-- Amo Stephens

Re: Ron Ross's This Recession Is Not Like the Others:

The most despicable thing about the current situation, as Dr. Ross intimates, is that all of it could be corrected, and probably fairly quickly, with the right policies, which will never be put in place, because of Mr. Obama and Company's "doctrinaire" way of doing business. Even now, surely the president understands this; Summers, Geithner, and Biden must understand it, too. But they would all rather sink the nation, than admit that their approach has been incorrect. Dr. Ross used the word "pathetic," but it is worse than that. It is a blatant betrayal of all their respective offices and oaths stand for, and of the American people, who put them in office, not to mention nearly all of Mr. Obama's campaign promises. This is not a matter of elected officials bumbling around and doing a bad job; we have been betrayed, in every conceivable way.
-- D. Reich
Auburn, New York

Re: W. James Antle III's The Constitutional Amendment Con:

This is an excellent article by James Antle III and speaks eloquently to the problem confronting the electorate. The Republicans always promise to pursue a conservative agenda, but once in office they pursue and agenda that at best could be called Marxism lite and at worst mimics the agenda of the democrat party which I consider to be full blown Marxism. The problem confronting the electorate and conservatives specifically is that there is no real alternative to the Democratic Party. My most fervent hope is that the Republicans will nominate someone like Newt Gingrich, John McCain, Mitt Romney, Sarah Palin or some other progressive in sheep's clothing. If this happens it will be business as usual with a lot of promises and conservative rhetoric accompanied by little if any real action and change. Given the present political environment I believe this will lead to the demise of the Republican party and the rise of a real alternative to the Marxist democratic party. Just remember when you start touting Newt Gingrich as a viable presidential candidate that he supported NAFTA, the WTO, CAFTA, is a member of the CFR and the Trilateral Commission.
-- Paul Martell

We don't need to change the 14th- simply require interpretation per the original intent.

Sen. Lyman Trumbull 1866 :"The provision is, that all persons born in the US and subject to the jurisdiction thereof, are citizens. That means subject to the complete jurisdiction thereof. What do we mean by complete jurisdiction thereof? NOT OWING ALLEGIANCE TO ANYBODY ELSE. That is what it means."

Rep. John Bingham of Ohio, 1866: "[I]find no fault with the introductory clause [S61 Bill] which is simply declaratory of what is written in the Constitution, that every human being born within the jurisdiction of the United States of PARENTS NOT OWING ALLEGIANCE TO ANY FOREIGN SOVEREIGNTY is, in the language of your Constitution itself, a natural born citizen." (NOTE plural parents)

The fact is, the child of illegal immigrants is born a citizen of their country and remains subject to that other country, not the U.S.
-- M. G. Ryon
Surprise, Arizona

Re: Jed Babbin's Kisses for My Blackberry:

Jed Babbin's glib assertion that the Declaration of Independence and Thomas Paine's Common Sense could have been more efficiently circulated as attachments to emails ignores the impatience that an electronically-communicative society develops with expressions longer than a couple sentences (or 140 characters). Sure those crucial documents make handy email attachments, but would anybody have read them? All the way to the end? I doubt it. Common Sense is longer than even the longest story in a modern newspaper, and as the New York Slimes knows well, the best way to bury an inconvenient fact is to put it below the fold on A-18, because few readers make it that far into the story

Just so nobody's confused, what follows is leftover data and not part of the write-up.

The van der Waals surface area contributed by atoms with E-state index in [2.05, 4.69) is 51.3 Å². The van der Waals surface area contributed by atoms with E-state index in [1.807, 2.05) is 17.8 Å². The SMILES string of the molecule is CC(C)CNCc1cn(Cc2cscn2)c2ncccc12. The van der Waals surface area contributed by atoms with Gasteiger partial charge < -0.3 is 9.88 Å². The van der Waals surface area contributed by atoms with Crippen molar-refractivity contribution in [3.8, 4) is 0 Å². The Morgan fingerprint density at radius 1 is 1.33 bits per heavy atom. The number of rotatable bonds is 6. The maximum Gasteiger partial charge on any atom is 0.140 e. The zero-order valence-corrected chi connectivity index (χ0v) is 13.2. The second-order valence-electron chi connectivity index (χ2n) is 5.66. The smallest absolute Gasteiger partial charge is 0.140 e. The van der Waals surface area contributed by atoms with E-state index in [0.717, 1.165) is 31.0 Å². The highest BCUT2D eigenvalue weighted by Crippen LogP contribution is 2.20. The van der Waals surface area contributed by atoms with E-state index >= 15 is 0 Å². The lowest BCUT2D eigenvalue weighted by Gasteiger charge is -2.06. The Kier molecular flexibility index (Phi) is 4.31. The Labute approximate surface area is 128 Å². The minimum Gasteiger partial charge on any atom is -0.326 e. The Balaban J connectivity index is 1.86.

Fast and easy communication comes at the cost of less, and less intense, reading. Thus the begged question: were Thomases Paine and Jefferson writing today, would we (1) read them, and worse, (2) would we even know they existed?
-- Ezra Hood

I had to laugh out loud of "LOL" when I read "Under FISA, any innocent conversations that are intercepted have to be ignored and any recording or documentation of them must be destroyed." That's what the TSA said when full body scanners were introduced at airports.
-- Anthony (Tony) Reese
Peekskill, New York

"Pi ... is an irrational number. It is not a ratio of a to b...."

If a is the circumference of a circle, and b is the diameter of the same circle, a/b=pi.

That is, pi is the ratio of a to b, or stated another way, pi is the ratio of the circumference of a circle to its diameter.

But try as one might, 2 integers cannot be found whose ratio is equal to pi, so Mr. Babbin is correct in calling it irrational.

For pi to be a ratio of 2 integers, Congress must act. Nancy Pelosi, acting irrationally as usual, could ram through a bill that mandates pi a rational number. pi=3 should be close enough for government work. President Barak Obama would sign the bill. He has lectured on Constitutional Law, you know.
-- Dan Martin
Pittsburgh, Pennsylvania

Re: Paul Chesser's The Dejected Greens:

I walk around barefoot as much as possible; among other things, it's one of the perks of self-employment. Generally, I am barefoot from late March to just past Thanksgiving. Reading the final quote from Mr. McKibben, regarding the Earth melting, prompts me to believe that I might know earlier than most if things were getting a little warm and gooey underfoot. Relying on my 40+ years barefootin', please accept my advice that it is not.
-- Reid Bogie
Waterbury, Connecticut

Re: Angelo M. Codevilla's America's Ruling Class -- And the Perils of Revolution:

Great "article." My daughter suggests one other class: Subjects Class.
These people don't mind being ruled over by the Ruling Class as long as
they are "safe" and they are predominantly the ones keeping the ruling
class in power.
-- Boyd George

A Reader

As you are probably well aware by now, Angelo Codevilla's feature is probably the best thing you have ever published.

I say this as a reader of 40 years.
-- Steve Lasecki